Fire at will: New labour bill lets firms with 300 workers ‘terminate’ freely

The Industrial Relations Code Bill seeks to increase layoff threshold for companies, proposes terms that would constrict rights of workers to strike or seek help of labour unions  

Factory workers
Photo for representational purpose only: iStock

Under changes proposed by the central government in The Industrial Relations Code Bill, 2020 companies having up to 300 workers can hire and sack employees without any prior approval of the government.

Union Labour and Employment Minister Santosh Kumar Gangwar, proposed the bill along with two others – Occupational safety, health and working conditions code, 2020 and Code on social security, 2020 – in the Lok Sabha on Saturday (September 19), to the vehement opposition of Congress leaders.

Currently, only companies will less than 100 employees have the right to hire or fire employees at will.

The IR Code bill also has provisions that would restrict the rights of workers to strike. According to the new provisions of the bill, workers in small firms will no more be protected by trade unions or labour laws neither strikes by them considered legal.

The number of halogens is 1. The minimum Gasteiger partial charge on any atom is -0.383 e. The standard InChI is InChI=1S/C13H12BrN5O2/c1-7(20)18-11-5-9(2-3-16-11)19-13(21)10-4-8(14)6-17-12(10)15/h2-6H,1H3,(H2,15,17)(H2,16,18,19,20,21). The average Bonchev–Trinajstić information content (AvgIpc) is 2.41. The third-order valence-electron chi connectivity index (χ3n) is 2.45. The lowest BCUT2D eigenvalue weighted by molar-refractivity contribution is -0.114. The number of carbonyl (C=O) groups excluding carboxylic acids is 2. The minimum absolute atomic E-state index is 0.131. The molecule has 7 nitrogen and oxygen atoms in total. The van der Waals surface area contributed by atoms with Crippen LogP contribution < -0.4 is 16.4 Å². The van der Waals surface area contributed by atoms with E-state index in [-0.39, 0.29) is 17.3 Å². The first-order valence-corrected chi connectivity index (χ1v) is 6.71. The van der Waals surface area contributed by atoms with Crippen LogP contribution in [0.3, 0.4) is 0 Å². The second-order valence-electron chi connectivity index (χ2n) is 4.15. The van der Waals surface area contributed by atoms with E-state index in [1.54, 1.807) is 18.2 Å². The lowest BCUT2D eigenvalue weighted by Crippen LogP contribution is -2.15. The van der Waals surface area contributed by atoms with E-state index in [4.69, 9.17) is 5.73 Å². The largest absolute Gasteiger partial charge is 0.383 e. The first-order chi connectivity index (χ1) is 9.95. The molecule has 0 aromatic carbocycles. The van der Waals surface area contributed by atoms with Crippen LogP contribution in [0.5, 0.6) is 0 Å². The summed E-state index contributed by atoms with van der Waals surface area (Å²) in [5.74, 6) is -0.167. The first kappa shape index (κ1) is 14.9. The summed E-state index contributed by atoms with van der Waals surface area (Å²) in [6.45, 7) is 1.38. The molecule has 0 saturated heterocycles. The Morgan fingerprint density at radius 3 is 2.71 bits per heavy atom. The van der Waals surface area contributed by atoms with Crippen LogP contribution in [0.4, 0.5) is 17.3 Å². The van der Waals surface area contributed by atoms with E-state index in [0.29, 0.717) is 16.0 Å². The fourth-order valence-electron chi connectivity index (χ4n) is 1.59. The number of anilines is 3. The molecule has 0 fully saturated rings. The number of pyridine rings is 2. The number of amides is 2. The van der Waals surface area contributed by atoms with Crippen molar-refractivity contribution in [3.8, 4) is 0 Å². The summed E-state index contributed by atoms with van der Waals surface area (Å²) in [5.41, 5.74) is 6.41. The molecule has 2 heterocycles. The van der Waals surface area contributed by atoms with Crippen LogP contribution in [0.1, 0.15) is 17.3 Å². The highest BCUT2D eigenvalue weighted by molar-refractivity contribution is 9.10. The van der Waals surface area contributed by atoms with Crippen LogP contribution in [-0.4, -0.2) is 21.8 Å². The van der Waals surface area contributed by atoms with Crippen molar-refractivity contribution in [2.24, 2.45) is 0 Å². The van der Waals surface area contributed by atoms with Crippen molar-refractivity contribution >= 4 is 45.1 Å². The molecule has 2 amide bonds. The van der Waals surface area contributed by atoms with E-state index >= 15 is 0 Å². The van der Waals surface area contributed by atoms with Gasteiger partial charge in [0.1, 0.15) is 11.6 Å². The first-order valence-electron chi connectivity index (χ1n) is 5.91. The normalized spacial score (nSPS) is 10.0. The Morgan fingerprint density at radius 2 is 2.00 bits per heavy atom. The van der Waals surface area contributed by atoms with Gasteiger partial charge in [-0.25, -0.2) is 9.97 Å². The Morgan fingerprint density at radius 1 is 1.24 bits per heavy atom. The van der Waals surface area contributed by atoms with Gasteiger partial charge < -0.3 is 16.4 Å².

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The Industrial Relation Code Bill, 2019, which was first introduced in the Lok Sabha last year before being sent to the Parliamentary Standing Committee on Labour, was withdrawn on Saturday.

The draft version of the revised bill introduced new changes pertaining to retrenchment and layoff rules and right of workers to strike. The draft bill was also backed by the concerned Parliamentary committee in its report in April. The committee had cited the example of states like Rajasthan which have increased the layoff threshold from companies with 100 workers to those with 300. It had argued that the changes had facilitated decrease in retrenchment and increase in employment.

As far as the right of workers to strike is concerned, the IR Code bill says that no person working in an industrial firm can conduct a strike without a 60-day notice and during the pendency of proceedings before a tribunal or a national industrial tribunal, and 60 days after the conclusion of such proceedings. The latter is a newly-introduced condition in the 2020 version if the bill.

The standing committee had refused to recommend any expansion of the required notice period to go on strike beyond the public utility services.

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Under the current laws, a person employed with a public utility service has to give notice for strike six week before going on strike or within 14 days of giving the notice. The new bill proposes to extend the rule to all industrial establishments.

Opposing the bills in Parliament, Congress leader Manish Tewari said the bills are altered versions of their original forms and demanded that the labour minister holds consultations with the stakeholders before tabling them.

 

 

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